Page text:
Posted by: johnocunningham | February 11, 2015

What Law Firms Want from General Counsel Clients

Law 360 recently published an article about “What Law Firms Want from General Counsel,” which is an interesting twist on the more common surveys of what clients want from lawyers.

This new twist begs the question: How do service providers make reasonable demands or requests of the clients when it is the clients who are paying the bills?

I think that outside counsel should in fact make clear what is needed from each client in order to render the kind of service that the client expects; and that is the way that counsel should frame their requests to clients generally. If outside counsel are clear that they are only making requests of their clients in order to serve them optimally, then the clients are likely to respond favorably. Clients are also likely to make clear what outside counsel can or cannot expect them to do.

The Law 360 article cited a number of reasonable expectations that outside counsel have of clients, all of which should be candidly expressed to any given client at the outset of a relationship, including:

  • The need to get all relevant information about the business necessary to solve a legal problem or successfully complete a legal transaction;
  • The need to know the client’s expectations for outcomes, budgets and timelines;
  • The need to know the business goals in each engagement; and
  • The need to be available and responsive.

Having sat in the GC chair, and having interviewed many GCs, I would advise outside counsel to be aware of the following with respect to the above-listed expectations:

  • You should be willing to spend some non-billable time “getting acquainted with the business” as your best competitors will do that, and clients will not tolerate being billed for you to learn things that many industry-experienced lawyers already know.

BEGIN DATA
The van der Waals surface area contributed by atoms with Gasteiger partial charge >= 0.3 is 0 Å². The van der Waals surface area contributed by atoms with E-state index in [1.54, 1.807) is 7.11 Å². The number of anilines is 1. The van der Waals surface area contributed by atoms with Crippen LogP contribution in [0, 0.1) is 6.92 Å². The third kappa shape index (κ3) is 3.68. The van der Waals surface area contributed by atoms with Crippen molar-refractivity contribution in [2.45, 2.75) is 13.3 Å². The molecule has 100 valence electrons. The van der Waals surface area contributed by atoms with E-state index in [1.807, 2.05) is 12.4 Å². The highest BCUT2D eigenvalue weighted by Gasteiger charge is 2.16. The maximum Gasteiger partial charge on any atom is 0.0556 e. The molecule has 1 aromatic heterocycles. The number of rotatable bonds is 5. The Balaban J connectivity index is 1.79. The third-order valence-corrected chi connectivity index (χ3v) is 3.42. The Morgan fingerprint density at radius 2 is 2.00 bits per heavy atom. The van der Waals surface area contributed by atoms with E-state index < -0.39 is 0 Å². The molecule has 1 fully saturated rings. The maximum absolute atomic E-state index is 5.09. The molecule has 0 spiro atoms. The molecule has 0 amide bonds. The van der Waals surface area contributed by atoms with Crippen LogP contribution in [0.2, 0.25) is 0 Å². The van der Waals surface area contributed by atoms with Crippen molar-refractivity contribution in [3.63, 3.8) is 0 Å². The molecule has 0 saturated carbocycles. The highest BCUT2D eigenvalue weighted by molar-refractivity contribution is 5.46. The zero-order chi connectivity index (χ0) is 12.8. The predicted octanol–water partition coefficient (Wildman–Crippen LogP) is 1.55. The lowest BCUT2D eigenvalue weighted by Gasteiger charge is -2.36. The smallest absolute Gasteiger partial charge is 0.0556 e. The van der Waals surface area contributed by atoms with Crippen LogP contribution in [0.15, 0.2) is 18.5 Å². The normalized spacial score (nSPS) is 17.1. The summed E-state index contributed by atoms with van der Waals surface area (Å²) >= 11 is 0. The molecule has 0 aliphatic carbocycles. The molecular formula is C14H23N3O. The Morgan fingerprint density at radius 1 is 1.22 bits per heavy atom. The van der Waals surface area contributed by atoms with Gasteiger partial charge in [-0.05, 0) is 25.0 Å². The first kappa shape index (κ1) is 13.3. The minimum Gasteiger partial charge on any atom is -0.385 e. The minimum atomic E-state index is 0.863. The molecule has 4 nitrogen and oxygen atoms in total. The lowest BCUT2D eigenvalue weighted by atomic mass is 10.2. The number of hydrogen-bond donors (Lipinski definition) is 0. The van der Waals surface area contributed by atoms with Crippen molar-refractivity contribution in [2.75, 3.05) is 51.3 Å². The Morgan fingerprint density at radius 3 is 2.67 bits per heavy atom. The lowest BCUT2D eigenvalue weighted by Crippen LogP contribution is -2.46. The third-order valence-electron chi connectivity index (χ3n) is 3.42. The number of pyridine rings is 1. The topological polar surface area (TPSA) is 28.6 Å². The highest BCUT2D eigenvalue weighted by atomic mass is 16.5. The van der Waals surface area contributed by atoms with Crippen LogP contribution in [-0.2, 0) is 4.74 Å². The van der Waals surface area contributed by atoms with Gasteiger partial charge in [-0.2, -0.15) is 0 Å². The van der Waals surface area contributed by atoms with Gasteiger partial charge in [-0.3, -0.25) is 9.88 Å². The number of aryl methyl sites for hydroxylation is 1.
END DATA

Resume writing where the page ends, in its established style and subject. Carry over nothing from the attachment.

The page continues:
• You should not argue with the GC client’s stated expectations for outcomes, budgets and timelines, nor attempt to “manage their expectations,” as GC clients say they have plenty of experience dealing with lots of firms and they know what a matter should cost, the time it should take and the range of outcomes that are reasonable to expect. If you think the client’s expectations are unreasonable, it is best to avoid the engagement, or attempt to reach a compromise that the client can appreciate.
  • You should definitely know the business goals in each engagement, and if you are not asking about that, you are not a very good lawyer.
  • You can only expect your client to be as available and responsive as you can be. If you don’t think a client should dump a giant matter on you and expect a resolution today, then don’t dump a legal brief or court filing on the client one day ahead of the filing deadline, expecting them to immediately turn it around. I have interviewed many clients who say that this happens all too often.

So, by all means, tell your clients what you need from them to serve them optimally, but be prepared to hear some candid feedback on the limits of how far they can bend for you, and be prepared to accept that feedback because the client ultimately pays your way in life.

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